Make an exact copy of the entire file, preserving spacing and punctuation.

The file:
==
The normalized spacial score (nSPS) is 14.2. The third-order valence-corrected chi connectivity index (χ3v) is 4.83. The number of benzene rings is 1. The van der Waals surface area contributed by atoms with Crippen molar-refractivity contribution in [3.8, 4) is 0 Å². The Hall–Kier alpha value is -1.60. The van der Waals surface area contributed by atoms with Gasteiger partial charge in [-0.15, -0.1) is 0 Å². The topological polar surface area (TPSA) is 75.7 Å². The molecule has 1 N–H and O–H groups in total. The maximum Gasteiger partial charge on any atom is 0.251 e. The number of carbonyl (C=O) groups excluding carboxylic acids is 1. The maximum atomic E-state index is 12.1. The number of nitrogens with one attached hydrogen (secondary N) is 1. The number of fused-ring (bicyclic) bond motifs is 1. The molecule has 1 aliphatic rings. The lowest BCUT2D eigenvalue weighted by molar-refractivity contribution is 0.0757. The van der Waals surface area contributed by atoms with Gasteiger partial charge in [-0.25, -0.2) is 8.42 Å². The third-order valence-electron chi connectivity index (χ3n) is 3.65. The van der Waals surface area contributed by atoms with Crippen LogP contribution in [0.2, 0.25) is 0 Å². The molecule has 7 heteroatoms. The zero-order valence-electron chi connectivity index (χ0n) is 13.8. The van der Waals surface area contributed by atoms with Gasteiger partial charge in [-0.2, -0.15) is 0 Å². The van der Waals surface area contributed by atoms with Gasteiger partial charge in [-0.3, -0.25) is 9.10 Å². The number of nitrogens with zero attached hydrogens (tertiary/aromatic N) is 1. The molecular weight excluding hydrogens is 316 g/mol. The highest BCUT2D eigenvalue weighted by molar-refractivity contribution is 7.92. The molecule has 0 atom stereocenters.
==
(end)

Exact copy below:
The normalized spacial score (nSPS) is 14.2. The third-order valence-corrected chi connectivity index (χ3v) is 4.83. The number of benzene rings is 1. The van der Waals surface area contributed by atoms with Crippen molar-refractivity contribution in [3.8, 4) is 0 Å². The Hall–Kier alpha value is -1.60. The van der Waals surface area contributed by atoms with Gasteiger partial charge in [-0.15, -0.1) is 0 Å². The topological polar surface area (TPSA) is 75.7 Å². The molecule has 1 N–H and O–H groups in total. The maximum Gasteiger partial charge on any atom is 0.251 e. The number of carbonyl (C=O) groups excluding carboxylic acids is 1. The maximum atomic E-state index is 12.1. The number of nitrogens with one attached hydrogen (secondary N) is 1. The number of fused-ring (bicyclic) bond motifs is 1. The molecule has 1 aliphatic rings. The lowest BCUT2D eigenvalue weighted by molar-refractivity contribution is 0.0757. The van der Waals surface area contributed by atoms with Gasteiger partial charge in [-0.25, -0.2) is 8.42 Å². The third-order valence-electron chi connectivity index (χ3n) is 3.65. The van der Waals surface area contributed by atoms with Crippen LogP contribution in [0.2, 0.25) is 0 Å². The molecule has 7 heteroatoms. The zero-order valence-electron chi connectivity index (χ0n) is 13.8. The van der Waals surface area contributed by atoms with Gasteiger partial charge in [-0.2, -0.15) is 0 Å². The van der Waals surface area contributed by atoms with Gasteiger partial charge in [-0.3, -0.25) is 9.10 Å². The number of nitrogens with zero attached hydrogens (tertiary/aromatic N) is 1. The molecular weight excluding hydrogens is 316 g/mol. The highest BCUT2D eigenvalue weighted by molar-refractivity contribution is 7.92. The molecule has 0 atom stereocenters.